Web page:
So now he has another budget deadline – an exit point – in two and a half months, and he’ll keep everyone guessing until the last moment.

But it’s very hard to see him going for an election when his ratings continue to plummet.

The latest polls show that only 27 percent of Israelis approve of his handling of the health crisis and Likud has hemorrhaged votes to Naftali Bennett’s Yamina. Netanyahu has taken risks with elections before, but never in a period when the events are so out of his control and have already, perhaps fatally, tainted him with failure.

One former Netanyahu aide who still meets with him regularly said last week that if U.S. President Donald Trump loses in November, “Netanyahu will be even more scared of an election here. He seems to think their fates are intertwined.”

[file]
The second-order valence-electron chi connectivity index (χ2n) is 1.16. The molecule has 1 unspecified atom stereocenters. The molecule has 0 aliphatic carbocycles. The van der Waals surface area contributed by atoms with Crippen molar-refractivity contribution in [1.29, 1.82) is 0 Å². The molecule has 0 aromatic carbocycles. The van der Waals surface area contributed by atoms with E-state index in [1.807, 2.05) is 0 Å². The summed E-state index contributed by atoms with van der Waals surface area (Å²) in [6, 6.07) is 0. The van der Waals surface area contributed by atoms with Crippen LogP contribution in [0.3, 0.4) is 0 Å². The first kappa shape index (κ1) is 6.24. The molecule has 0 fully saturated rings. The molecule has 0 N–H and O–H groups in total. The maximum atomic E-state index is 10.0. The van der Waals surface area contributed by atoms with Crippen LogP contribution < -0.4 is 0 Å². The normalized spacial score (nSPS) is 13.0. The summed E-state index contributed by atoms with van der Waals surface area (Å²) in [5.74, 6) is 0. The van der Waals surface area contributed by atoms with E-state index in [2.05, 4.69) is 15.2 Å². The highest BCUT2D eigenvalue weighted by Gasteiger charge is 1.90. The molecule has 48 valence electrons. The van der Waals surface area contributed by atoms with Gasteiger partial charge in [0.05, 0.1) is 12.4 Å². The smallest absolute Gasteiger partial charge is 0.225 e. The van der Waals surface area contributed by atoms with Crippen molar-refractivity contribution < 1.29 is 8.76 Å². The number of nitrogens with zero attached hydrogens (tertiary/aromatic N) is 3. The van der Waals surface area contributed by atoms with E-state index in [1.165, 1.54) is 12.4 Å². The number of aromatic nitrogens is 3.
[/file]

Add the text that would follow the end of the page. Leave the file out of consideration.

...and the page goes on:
Prime Minister Benjamin Netanyahu and Defense Minster Benny Gantz issuing a statement at the Defense Ministry in Tel Aviv, July 27, 2020. Credit: POOL/REUTERS

Everything to lose

Gantz, who split Kahol Lavan by joining the coalition last spring, has nothing to gain and everything to lose from an early election as well. Yesh Atid, the party of former ally Yair Lapid, is now twice the size of Kahol Lavan in the polls.

His only tangible gain in government – the hardheaded Nissenkorn’s control of the Justice Ministry, ensuring that Netanyahu’s corruption trial continues as scheduled (despite the delaying tactics of Netanyahu’s lawyers and the coronavirus lockdown) – would come to naught if Kahol Lavan were to leave.